[These thoughts were prompted by an exchange with Joel (a thoughtful guy and former teacher) on Yahmdallah’s blog, in turn prompted by an article in the Atlantic Monthly, proposing uniform national standards for public schools, combined with complete local autonomy at the school level (freed of teachers' unions and school boards) to determine how best to go about meeting those standards.]
Joel asked: Would farm kids really be better served by a school that requires three years of math and a foreign language? In short, yes.
Let's look at some history. In the 19th century, most rural children didn't attend a secondary school, for the very straightforward reason that there weren't any available except in cities. Families who could afford boarding school could send their children, but this was a small minority. (By the way, the widespread idea that the 3-month summer break originated in the need for rural children to bring in the harvest is a myth: 19th-century rural children often took breaks in spring and fall, when there was indeed agricultural work to be done, but the long summer vacation is a twentieth-century invention.)
When secondary schools began to be seen as important to the country’s future at the turn of the century, there ensued a debate about the curriculum, which traditionally had been the “classical curriculum,” consisting of preparation for classics-heavy college entrance exams and emphasizing Latin and Greek. Proposed instead was the “academic curriculum,” with less emphasis on classical languages (though usually retaining Latin) and more inclusion of modern languages, mathematics, and history. The academic curriculum was widely popular in both rural and urban areas as an ideal education for American children.
By the 1940’s, though, progressivist ideas had begun to take hold, the proponents of which, galvanized by the increasing use of I.Q. tests, mass immigration from Central Europe, and the entrance of more women to colleges, began to push the idea that the academic curriculum (which they opposed for all but the college-bound, in marked contrast to the express desires of teachers and parents) was wasted on certain people--namely, immigrants, blacks, women, and the rural poor--who were destined for menial or non-employment at best. Despite near-universal resistance from both teachers and parents, educational experts and teachers colleges pushed progressivist education in place of the more popular and populist academic curriculum, and by the 1950’s such never-before-seen “subjects” such as home economics, shop, and secretarial classes were universal in American secondary schools.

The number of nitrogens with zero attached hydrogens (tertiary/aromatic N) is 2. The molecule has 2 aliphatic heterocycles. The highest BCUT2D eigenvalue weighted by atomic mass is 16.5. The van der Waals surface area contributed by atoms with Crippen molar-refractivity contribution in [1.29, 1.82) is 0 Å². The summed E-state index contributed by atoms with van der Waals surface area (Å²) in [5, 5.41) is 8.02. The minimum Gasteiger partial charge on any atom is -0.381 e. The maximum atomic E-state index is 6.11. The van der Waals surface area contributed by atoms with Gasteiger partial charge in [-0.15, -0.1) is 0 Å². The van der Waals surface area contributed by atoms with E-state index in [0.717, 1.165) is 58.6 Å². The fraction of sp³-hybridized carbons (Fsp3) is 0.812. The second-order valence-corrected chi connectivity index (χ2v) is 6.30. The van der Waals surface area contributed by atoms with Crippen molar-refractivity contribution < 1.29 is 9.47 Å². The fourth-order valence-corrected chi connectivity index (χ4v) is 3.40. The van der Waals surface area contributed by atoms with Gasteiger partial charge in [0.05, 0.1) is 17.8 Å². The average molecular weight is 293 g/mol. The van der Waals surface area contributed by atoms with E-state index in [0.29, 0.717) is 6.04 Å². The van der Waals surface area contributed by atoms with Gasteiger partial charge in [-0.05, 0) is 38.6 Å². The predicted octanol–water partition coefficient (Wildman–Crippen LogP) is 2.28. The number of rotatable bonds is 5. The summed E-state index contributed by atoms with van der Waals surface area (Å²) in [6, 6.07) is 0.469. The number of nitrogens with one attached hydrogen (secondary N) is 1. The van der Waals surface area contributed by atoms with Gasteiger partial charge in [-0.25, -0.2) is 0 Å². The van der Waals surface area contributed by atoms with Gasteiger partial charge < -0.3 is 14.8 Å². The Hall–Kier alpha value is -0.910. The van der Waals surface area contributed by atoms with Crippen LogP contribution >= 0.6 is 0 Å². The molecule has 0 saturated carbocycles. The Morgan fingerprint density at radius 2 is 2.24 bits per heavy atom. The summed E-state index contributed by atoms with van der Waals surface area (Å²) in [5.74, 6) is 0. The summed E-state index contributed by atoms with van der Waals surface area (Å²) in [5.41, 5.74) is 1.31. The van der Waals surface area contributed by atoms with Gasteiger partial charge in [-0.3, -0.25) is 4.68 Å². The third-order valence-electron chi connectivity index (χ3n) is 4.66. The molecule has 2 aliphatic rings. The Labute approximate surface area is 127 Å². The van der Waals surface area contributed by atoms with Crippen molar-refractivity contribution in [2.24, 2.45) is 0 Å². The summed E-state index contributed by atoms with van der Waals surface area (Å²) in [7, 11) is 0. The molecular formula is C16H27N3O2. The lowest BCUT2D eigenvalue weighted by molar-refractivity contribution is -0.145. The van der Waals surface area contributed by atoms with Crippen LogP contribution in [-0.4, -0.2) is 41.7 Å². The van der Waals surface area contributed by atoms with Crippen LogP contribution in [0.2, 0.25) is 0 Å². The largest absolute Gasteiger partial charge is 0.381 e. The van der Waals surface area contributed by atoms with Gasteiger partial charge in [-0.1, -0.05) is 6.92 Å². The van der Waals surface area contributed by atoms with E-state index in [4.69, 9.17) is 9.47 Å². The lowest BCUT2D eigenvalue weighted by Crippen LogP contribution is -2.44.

Black families and the families of immigrants fought tooth and nail against public schools for their communities that basically provided nothing but “education” in mechanics, laundering, and other non-academic subjects. They largely lost, and while we’re blaming family breakdown and poverty for disastrous school performance, we might ask ourselves where some of the much-lamented cultural indifference to learning originated. (The immigrants were fortunate in that, many of them being from Catholic countries, the parochial school system stepped in and provided academic educations for most of them. Black Americans weren’t so lucky.)
I don’t think we’re moving forward if we look at some group of kids (say, rural farm kids) and say “they won’t need a college prep education.” First, if you don’t provide one, it’s a self-fulfilling prophecy. Second, it seems very 19th-century to assume that the children of farmers will grow up to work on the family farm; and certainly these days agriculture sure does benefit from college education. I think the folks at Texas A&M down the freeway would be surprised to hear it doesn’t. So yes, I’d say that farm kids would indeed be better served by a school that requires three years of math and a foreign language. Every child, everywhere in the U.S., no matter what his or her parentage, sex, color, or culture, is as entitled to an academic education as any other child.
I do think the Atlantic article doesn't provide a panacea; you're quite right that a lot more things will have to change before education is set to rights in the U.S. But I think national standards are part of that; and I think a serious commitment to providing a college-preparatory education to every child in the U.S.--not just the ones we guess will make use of it--is fundamental to that goal also. It’s time to undo the disasters of progressivist education. And the "common-sense"--but ultimately unAmerican idea--that we can identify which children won't need it, is one of those disasters.